Disregarding his quiet second half offensively, Griffin had an impressive defensive outing. He gives up at least three inches to Andrew Bynum, but that didn't stop him from rotating over and playing him physically with DeAndre Jordan on the bench. In an encouraging trend, Griffin played inside, attacking the rim and not relying on his jumper as much. He also has a unique relationship with gravity.
Paul followed up his best game of the season with and even better game. The passivity and indecision that plagued him in his first few games is gone. He matched Kobe Bryant almost point for point and dazzled himself into open looks through nonexistent seams. The only concern for L.A. is that he strained his left hamstring late in the fourth quarter and sat out the rest of the contest.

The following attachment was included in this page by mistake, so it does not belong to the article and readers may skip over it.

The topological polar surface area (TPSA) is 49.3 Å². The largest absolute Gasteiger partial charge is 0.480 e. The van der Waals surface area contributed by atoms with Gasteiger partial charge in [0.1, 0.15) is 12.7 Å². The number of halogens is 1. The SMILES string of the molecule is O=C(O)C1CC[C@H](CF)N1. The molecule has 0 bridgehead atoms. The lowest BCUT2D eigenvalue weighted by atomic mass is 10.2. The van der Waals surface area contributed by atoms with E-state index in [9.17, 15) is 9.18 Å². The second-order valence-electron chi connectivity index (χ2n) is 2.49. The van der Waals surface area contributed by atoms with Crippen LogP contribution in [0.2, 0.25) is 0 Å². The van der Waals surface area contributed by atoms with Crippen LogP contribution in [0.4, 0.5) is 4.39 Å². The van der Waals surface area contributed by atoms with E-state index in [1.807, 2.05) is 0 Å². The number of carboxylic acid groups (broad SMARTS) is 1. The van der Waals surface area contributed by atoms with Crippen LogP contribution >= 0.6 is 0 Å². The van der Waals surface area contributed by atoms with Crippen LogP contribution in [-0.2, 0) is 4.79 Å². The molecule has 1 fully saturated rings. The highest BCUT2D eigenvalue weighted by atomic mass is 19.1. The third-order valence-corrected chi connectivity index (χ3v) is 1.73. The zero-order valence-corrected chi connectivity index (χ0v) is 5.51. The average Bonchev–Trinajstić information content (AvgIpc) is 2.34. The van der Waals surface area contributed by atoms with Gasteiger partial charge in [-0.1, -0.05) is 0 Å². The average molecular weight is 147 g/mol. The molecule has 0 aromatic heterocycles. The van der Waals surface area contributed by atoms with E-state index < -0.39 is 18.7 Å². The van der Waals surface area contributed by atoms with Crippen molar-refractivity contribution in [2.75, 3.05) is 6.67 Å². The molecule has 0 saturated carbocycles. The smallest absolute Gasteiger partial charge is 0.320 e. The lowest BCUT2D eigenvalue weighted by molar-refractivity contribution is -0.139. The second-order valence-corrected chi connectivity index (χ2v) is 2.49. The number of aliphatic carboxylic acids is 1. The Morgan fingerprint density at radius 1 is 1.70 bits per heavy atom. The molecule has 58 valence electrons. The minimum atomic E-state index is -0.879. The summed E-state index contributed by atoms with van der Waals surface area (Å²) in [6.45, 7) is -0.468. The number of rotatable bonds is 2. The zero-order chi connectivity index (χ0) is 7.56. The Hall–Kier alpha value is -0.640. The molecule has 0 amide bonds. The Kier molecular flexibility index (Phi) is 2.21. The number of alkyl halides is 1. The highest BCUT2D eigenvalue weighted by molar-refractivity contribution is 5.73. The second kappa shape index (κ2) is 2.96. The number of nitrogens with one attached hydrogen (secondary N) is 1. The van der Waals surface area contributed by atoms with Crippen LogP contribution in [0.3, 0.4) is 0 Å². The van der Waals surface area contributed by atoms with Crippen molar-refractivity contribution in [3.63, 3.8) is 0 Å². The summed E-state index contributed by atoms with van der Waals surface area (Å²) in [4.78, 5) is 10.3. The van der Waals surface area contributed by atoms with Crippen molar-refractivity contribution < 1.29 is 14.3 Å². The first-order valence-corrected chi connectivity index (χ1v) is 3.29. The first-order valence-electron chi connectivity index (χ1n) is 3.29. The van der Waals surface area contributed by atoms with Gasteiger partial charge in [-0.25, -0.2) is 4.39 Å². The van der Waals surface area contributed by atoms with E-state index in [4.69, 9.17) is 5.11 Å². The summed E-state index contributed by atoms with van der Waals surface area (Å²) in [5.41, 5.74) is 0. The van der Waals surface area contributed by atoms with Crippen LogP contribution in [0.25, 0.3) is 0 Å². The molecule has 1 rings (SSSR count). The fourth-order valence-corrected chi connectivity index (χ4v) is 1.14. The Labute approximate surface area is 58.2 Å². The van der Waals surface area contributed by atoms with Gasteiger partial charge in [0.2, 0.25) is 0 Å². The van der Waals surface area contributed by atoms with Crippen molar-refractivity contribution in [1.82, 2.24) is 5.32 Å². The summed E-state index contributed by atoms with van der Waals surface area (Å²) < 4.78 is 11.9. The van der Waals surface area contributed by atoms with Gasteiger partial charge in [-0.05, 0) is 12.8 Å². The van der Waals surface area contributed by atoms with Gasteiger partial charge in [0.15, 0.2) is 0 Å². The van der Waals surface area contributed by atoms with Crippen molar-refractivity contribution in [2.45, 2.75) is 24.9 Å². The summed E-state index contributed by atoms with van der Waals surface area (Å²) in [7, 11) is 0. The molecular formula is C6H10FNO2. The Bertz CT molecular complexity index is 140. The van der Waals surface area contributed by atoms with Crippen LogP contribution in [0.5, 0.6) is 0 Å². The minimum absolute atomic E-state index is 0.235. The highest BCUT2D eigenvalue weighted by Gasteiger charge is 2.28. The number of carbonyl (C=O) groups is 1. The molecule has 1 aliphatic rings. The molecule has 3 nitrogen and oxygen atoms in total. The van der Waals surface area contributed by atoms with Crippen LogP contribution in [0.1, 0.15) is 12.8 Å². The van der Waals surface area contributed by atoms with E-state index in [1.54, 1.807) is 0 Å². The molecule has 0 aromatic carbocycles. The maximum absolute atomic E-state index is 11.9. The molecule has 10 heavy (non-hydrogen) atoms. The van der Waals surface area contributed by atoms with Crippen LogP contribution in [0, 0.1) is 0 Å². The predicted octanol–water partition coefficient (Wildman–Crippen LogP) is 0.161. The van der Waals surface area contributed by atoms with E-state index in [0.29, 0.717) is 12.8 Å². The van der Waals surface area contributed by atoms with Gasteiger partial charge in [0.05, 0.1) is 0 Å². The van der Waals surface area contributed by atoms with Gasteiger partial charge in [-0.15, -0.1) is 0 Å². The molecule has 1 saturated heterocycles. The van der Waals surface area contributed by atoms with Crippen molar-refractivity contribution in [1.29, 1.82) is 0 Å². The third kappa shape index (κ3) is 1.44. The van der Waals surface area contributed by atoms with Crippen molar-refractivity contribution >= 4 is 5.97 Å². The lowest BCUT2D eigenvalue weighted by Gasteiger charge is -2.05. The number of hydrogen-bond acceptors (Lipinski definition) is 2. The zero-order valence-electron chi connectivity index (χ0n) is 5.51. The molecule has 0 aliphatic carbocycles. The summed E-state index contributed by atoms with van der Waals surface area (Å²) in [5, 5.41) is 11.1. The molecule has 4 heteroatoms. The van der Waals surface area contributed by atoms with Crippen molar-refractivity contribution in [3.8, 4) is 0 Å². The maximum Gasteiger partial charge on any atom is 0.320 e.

In assessing Jordan's defensive value to this team, look no further than the Lakers' run in the first quarter. The second he went out because of foul trouble, the Lakers went inside and got layup after layup. When Jordan was on the floor, he played great post defense, contested shots and was active on the boards. However, the Clippers cannot afford him to commit unnecessary fouls.
As Kevin Arnovitz has noted, the Clippers lack a "spidery" wing defender. It was evident in the third quarter, when Kobe Bryant matched the Clippers' offensive output by himself. Though most of his points came off contested jumpers, the Clippers had no way of containing him. Furthermore, their offense was stagnant and hesitant, and they didn't passing inside to Griffin.
The Lakers were playing their fourth game in five nights, likely the cause behind the best rebounding team in the NBA getting out-rebounded by the league's worst. Besides Kobe, who continued his scoring streak in another impressive scoring game, the rest of the team struggled offensively. On the defensive end, they had no answer for Paul or Griffin -- just ask rookie Darius Morris.